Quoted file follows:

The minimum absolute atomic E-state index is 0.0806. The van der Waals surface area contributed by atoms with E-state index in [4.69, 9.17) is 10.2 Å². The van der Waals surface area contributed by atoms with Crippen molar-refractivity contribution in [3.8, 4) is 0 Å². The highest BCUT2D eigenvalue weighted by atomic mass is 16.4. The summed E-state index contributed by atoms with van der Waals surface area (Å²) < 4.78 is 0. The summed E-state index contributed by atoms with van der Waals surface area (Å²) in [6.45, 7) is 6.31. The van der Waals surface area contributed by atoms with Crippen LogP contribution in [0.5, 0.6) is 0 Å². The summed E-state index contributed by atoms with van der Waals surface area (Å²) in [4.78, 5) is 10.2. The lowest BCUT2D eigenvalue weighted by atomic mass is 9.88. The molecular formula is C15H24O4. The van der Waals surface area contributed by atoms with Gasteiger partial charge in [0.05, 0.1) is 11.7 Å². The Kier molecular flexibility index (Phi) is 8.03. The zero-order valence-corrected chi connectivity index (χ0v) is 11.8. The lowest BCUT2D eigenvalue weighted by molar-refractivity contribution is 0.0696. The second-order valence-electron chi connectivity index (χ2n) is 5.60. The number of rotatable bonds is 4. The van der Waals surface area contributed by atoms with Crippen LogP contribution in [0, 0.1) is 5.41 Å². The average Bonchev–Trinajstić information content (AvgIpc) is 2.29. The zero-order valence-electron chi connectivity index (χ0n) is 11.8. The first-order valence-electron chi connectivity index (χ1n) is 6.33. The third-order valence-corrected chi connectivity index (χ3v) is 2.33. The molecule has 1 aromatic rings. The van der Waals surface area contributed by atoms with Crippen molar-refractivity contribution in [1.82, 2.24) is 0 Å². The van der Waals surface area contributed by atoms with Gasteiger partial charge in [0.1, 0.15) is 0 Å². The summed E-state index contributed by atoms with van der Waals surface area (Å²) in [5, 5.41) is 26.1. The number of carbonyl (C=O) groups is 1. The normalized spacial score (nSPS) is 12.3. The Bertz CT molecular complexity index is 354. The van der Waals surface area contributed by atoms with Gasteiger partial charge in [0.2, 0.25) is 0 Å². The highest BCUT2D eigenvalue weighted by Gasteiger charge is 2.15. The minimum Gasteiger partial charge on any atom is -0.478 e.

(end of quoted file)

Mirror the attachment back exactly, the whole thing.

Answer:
The minimum absolute atomic E-state index is 0.0806. The van der Waals surface area contributed by atoms with E-state index in [4.69, 9.17) is 10.2 Å². The van der Waals surface area contributed by atoms with Crippen molar-refractivity contribution in [3.8, 4) is 0 Å². The highest BCUT2D eigenvalue weighted by atomic mass is 16.4. The summed E-state index contributed by atoms with van der Waals surface area (Å²) < 4.78 is 0. The summed E-state index contributed by atoms with van der Waals surface area (Å²) in [6.45, 7) is 6.31. The van der Waals surface area contributed by atoms with Crippen LogP contribution in [0.5, 0.6) is 0 Å². The summed E-state index contributed by atoms with van der Waals surface area (Å²) in [4.78, 5) is 10.2. The lowest BCUT2D eigenvalue weighted by atomic mass is 9.88. The molecular formula is C15H24O4. The van der Waals surface area contributed by atoms with Gasteiger partial charge in [0.05, 0.1) is 11.7 Å². The Kier molecular flexibility index (Phi) is 8.03. The zero-order valence-corrected chi connectivity index (χ0v) is 11.8. The lowest BCUT2D eigenvalue weighted by molar-refractivity contribution is 0.0696. The second-order valence-electron chi connectivity index (χ2n) is 5.60. The number of rotatable bonds is 4. The van der Waals surface area contributed by atoms with Crippen LogP contribution in [0, 0.1) is 5.41 Å². The average Bonchev–Trinajstić information content (AvgIpc) is 2.29. The zero-order valence-electron chi connectivity index (χ0n) is 11.8. The first-order valence-electron chi connectivity index (χ1n) is 6.33. The third-order valence-corrected chi connectivity index (χ3v) is 2.33. The molecule has 1 aromatic rings. The van der Waals surface area contributed by atoms with Crippen molar-refractivity contribution in [1.82, 2.24) is 0 Å². The van der Waals surface area contributed by atoms with Gasteiger partial charge in [0.1, 0.15) is 0 Å². The summed E-state index contributed by atoms with van der Waals surface area (Å²) in [5, 5.41) is 26.1. The number of carbonyl (C=O) groups is 1. The normalized spacial score (nSPS) is 12.3. The Bertz CT molecular complexity index is 354. The van der Waals surface area contributed by atoms with Gasteiger partial charge in [0.2, 0.25) is 0 Å². The highest BCUT2D eigenvalue weighted by Gasteiger charge is 2.15. The minimum Gasteiger partial charge on any atom is -0.478 e.